People or Mussels & Sturgeon?

Georgia’s Congressional Delegation want’s to suspend the Endangered Species Act during the drought:

The bill would apply nationally, but Georgia lawmakers particularly hoped to stop the U.S. Army Corps of Engineers’ practice of releasing water from Georgia lakes to protect threatened mussels and sturgeon downstream in Florida.

The bill will probably face strong resistance if it advances. But in a rare show of bipartisan unity, Georgia’s lawmakers rallied around it as a “common sense” solution to the state’s persistent drought.

Republican Sen. Saxby Chambliss of Moultrie said Georgia’s water is being restricted to “protect a handful of mussels and sturgeon,” leading people to wonder whether Congress cares more about animals than human beings.

“This is a crisis,” added Rep. John Lewis, an Atlanta Democrat.

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43 comments

  1. SpaceyG says:

    I love my mussels with a Coca-Cola sauce to simmer in. Which makes me wonder if there’s such a water crisis, then when are they going to curtail manufacturing THAT product, since of course the landscapers can’t make THEIR products (nice yards) right now.

    Then again, over in my ‘hood, all those nice Buckhead “rolling lawns like breasts” look just marvelous. As always.

    (First person who can answer me where that quote comes from wins lunch with me. Or Bull Moose. Your pick.)

  2. YourFutureLeader says:

    I dont know about the quote but I do think that this Amendment is being done in haste. The ESA does provide flexibility for a committee or board to be formed and a ruling of jeopardy issued to suspend the action that is taking place under the ESA. A permanent amendment may due more long term harm then good. Im somewhat shocked this came about so quickly withour waiting for Dr. Couch’s report for the Governor on our water conservation needs.

  3. SpaceyG says:

    It’s all gonna be “Shock Conservation” soon. Sad thing is, industries such as landscaping, agriculture, etc. are experiencing the “shock” here in GA already due to outdoor water bans. But others that utilize indoor water, builders, Coke, etc., just carry on as normal. And certain “key” industries will get their free pass whatever the conditions I’m sure, depending on their political contribution history no doubt.

  4. heroV says:

    I just hope that if this amendment passes, everyone won’t say “whew, now there’s plenty of water” and then proceed to carry on as if there is no drought. From what I have been able to gather (which admittedly isn’t THAT much), we apparently screwed up in our stewardship of our water resources and we should be better prepared for the next drought rather than behaving as if there is an endless supply.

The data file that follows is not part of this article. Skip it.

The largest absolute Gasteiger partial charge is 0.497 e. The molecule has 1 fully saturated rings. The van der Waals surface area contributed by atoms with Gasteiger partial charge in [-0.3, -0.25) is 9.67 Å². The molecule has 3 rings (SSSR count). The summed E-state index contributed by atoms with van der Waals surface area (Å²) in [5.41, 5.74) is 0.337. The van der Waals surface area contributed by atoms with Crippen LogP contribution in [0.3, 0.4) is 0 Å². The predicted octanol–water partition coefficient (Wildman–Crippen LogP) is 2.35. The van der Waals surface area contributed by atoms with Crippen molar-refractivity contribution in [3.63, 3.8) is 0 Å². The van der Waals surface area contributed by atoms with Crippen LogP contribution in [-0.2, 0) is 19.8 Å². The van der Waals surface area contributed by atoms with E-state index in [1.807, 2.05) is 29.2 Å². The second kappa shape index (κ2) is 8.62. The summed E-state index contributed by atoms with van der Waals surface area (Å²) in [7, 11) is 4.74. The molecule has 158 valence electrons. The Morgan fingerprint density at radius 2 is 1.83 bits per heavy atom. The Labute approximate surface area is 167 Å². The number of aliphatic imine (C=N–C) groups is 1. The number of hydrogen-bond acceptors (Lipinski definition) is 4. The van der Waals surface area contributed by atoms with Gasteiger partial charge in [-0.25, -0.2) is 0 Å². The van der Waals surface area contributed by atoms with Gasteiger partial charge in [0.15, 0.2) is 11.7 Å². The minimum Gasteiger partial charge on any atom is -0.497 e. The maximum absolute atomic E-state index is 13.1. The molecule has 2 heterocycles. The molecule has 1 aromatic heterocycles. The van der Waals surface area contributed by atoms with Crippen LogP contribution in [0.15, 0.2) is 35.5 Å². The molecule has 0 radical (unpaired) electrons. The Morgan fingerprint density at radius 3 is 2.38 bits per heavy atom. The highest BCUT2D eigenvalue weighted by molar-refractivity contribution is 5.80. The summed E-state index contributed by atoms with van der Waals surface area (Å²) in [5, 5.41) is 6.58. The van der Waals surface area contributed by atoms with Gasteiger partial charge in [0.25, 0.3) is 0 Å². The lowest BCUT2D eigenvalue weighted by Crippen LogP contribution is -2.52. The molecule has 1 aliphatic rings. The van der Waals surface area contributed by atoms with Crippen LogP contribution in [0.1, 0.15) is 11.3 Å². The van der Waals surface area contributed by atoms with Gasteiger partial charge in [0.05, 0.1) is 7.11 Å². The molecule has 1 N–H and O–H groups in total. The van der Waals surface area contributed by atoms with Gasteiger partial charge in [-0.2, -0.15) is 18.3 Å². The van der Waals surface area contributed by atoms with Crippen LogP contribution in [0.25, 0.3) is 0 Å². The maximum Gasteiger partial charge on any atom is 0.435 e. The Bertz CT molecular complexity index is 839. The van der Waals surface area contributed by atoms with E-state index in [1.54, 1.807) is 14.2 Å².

5. YourFutureLeader says:

    heroV thats exactly what has happened. Georgia has essentially been asleep at the wheel as we have known for a long time that we would be giving this much water to Florida and we did nothing to have safeguards in place to make sure that if a drought occurs. This is mostly our fault.

  6. If state and local leaders started treating water conservation seriously even last year, the current situation would not be so dire.

    This is people vs. mussels. It’s tragically bad leadership vs. the rest of us.

  7. The Comma Guy says:

    Isn’t part of the problem that the Corps are under an order from an Alabama Federal Judge to keep the water pumping though there are no water restrictions in place in Alabama and the original lawsuit was against the Corps and not Georgia over Georgia’s use of the ‘Hooch?

  8. jsm says:

    I heard on the radio this morning that the Corps is releasing more water from Lanier now than would flow down the Hooch naturally without the formation of Lake Lanier. I don’t know how this could be true and the lake maintain a consistent water level even during normal years, but I thought it was an interesting tidbit that I’m trying to verify. The AJC did report on Sept 21, “The Corps has been releasing more than 10 times the amount of water from Lanier it receives from streams flowing in.”

    A wsbtv.com story on Oct 12 stated:
    “Water from Georgia lakes and rivers provide drinking water to communities in Alabama and Florida, but those states have not enacted any water restrictions.”

    Although we’re not doing a perfect job here conserving water, we need to put pressure on communities downstream to help with the effort. We also need to put more focus on human survival more than these mussel species which, by the way, people don’t eat.

  9. David says:

    Dang right suspend the ESA! It’s a crock to begin with and to hell with the Alabama judge ot whoever it is that demands that we send water to a G*d damned mussel!! I hope Sonny has the stones to take the water!

  10. ChuckEaton says:

    Over the course of the drought I’ve read and heard some sympathetic comments regarding the mussels and sturgeon. Comments regarding their role in the larger ecosystem, the possibility they could contatin the cure for cancer, etc…

    While the mussels might be greatly underappreciated, I think we are forgetting that Buford dam is letting out 10 times the water it takes in so what would the mussels be doing without the manmade dam?

    You could easily make the argument that we are upsetting nature’s delicate balance by using a manmade dam to increase the natural flow of water to the mussels. Perhaps mother nature has determined that the mussels have had a great million plus year run and is trying to get rid of the mussels.

  11. CHelf says:

    I think the mussels and sturgeon have become the focus because of the whole environmental craze. The issue is more likely to get more press and kneejerk reaction if it deals with the Al Gore-esque issues. There are still concerns over river traffic downstream, power generation, drinking supplies, etc. We can say “who cares about the mussels” but there are quite a few other issues that also have to be addressed in this.